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this moment would probably fall in the "dopeness" category...

this moment would probably fall in the "dopeness" category...

R

Josh Peck, Ben Kingsley

Luke: I was THIS close to respecting you…
Squires: Big mistake, Luke.

A recent high school graduate spends his summer selling pot, worrying about his family getting evicted from their apartment, and trying to win the heart of his troubled therapist’s step-daughter.

This is a mostly forgettable movie, even though it was pleasant enough while I was viewing it.  I wish they had added more interesting touches, like the scene after Luke and Stephanie’s first real date.  Luke is happy about sharing their first kiss and as he goes dancing down the sidewalk, the squares light up under his feet as he lands on them.  It seemed oddly out of place in a movie that goes more for realism most of the time, but it was a nice moment.  If only more of those steps outside of reality had been included, the movie would have been a much more memorable experience.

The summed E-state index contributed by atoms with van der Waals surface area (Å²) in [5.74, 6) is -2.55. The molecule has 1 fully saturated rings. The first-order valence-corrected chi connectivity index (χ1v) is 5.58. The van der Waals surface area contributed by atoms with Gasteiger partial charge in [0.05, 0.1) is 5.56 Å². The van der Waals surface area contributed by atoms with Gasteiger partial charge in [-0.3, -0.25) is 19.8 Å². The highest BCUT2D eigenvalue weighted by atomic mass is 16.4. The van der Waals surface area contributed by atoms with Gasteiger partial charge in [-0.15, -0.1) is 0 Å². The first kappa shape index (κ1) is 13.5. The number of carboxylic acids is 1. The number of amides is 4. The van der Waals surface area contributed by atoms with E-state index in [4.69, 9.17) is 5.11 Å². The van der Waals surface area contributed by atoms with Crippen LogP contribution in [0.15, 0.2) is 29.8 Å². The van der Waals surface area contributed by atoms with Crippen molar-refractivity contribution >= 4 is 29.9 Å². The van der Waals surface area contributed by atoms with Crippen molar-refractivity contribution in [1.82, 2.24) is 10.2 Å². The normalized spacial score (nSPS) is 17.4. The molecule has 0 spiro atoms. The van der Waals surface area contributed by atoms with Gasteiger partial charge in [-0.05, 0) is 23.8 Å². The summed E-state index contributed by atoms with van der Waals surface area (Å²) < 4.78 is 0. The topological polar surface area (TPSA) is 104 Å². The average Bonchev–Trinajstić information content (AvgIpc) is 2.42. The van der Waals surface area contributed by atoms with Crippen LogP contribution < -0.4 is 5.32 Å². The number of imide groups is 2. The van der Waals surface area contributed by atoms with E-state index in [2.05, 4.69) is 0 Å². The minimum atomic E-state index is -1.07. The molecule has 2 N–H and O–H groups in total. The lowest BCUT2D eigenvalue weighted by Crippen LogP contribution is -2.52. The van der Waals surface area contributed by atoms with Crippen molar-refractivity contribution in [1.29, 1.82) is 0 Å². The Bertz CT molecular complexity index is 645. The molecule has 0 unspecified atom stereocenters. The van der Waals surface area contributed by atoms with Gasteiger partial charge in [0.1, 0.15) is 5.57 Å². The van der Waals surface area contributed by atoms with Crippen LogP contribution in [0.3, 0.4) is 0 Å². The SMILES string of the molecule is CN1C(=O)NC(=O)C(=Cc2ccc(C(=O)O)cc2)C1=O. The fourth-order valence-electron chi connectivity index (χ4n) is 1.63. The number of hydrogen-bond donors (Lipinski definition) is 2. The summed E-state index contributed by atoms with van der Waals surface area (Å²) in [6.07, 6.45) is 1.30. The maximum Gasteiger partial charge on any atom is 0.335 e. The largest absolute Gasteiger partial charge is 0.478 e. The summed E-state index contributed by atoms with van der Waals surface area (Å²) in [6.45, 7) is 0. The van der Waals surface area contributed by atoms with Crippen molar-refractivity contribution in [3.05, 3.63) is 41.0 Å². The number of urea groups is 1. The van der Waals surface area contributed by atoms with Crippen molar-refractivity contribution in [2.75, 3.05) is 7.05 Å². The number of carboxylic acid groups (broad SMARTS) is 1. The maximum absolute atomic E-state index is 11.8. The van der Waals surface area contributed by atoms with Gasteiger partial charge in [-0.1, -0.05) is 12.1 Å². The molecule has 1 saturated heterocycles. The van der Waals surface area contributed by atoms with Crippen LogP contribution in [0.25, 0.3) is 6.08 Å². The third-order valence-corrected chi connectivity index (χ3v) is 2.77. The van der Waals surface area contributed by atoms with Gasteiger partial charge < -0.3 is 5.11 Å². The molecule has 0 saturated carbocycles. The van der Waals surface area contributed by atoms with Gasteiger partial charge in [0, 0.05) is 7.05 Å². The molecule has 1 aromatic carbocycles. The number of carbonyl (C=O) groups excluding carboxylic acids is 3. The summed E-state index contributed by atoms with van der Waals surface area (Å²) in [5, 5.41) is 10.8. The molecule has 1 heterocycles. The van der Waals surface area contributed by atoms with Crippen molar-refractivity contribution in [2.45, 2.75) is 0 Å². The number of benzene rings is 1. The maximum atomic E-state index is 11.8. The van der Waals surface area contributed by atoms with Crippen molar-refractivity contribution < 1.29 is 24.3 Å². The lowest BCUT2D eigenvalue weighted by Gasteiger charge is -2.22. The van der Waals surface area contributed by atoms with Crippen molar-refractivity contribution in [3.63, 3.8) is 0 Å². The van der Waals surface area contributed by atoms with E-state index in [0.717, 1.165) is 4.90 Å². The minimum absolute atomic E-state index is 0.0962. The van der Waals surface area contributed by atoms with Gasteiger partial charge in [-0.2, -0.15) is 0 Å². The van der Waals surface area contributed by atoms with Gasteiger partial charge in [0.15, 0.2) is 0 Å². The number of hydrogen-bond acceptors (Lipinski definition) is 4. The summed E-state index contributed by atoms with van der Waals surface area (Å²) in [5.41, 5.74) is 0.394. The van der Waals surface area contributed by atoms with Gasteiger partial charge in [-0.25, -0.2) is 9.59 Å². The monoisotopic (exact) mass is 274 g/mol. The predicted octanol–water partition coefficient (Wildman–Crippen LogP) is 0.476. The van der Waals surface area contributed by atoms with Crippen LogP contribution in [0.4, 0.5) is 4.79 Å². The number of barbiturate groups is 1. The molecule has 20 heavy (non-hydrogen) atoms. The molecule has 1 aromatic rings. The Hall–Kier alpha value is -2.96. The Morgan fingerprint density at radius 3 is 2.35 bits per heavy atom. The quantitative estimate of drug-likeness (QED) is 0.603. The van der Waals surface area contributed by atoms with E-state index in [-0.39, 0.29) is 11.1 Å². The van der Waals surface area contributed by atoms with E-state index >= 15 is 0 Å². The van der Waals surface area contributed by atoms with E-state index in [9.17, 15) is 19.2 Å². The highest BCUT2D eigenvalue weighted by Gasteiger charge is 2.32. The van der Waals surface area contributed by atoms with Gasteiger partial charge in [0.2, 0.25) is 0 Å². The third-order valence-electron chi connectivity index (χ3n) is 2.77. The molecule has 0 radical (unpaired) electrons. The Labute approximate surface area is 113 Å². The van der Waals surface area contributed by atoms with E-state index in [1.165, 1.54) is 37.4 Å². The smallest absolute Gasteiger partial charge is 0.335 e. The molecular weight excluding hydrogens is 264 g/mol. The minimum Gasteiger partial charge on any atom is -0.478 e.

The best thing about the movie is probably the friendship between Luke and his therapist, Dr. Squires, played by Ben Kingsley.  Dr. Squires doesn’t charge Luke money for his therapy sessions.  Instead, Luke pays with marijuana.  Dime bags only get him about 10 minutes, but larger amounts can get a full hour.  A drug habit is just the tip of the iceberg as far as Dr. Squires’ problems go.

Their performances are both good, Olivia Thirlby, as Stephanie, is adequate, but Famke Janssen, as Dr. Squires’ wife, is really underused and one-note throughout.  The same thing could be said about Luke’s parents.  They have a little bit more development, but mostly they’re there to yell at each other and be worried about the apartment.

The story isn’t overly compelling, but it’s mostly just a relationship movie, and those main two are fairly interesting.  I thought the conclusion of the Luke/Stephanie one was more interesting than the Luke/Dr. Squires one.  The latter one gets a bit too over-dramatic.

It’s a good looking, well-filmed movie, that seems like it wants to break out of its own sense of reality, but never fully can, which I think keeps it from reaching its full potential.  And if you’re wondering where the title comes from, it’s a reference to a line delivered by Stephanie when she tells Luke he focuses on the negative too much.  She says she focuses on the “dopeness” (positive stuff) while he only focuses on the “wackness”.  I’d say the dopeness and wackness are about even in this film.

10 – 2 for playing things too conservative stylistically – 1 for an overly dramatic moment near the end that seemed poorly written – .9 for some of the characters being too thin = 6.1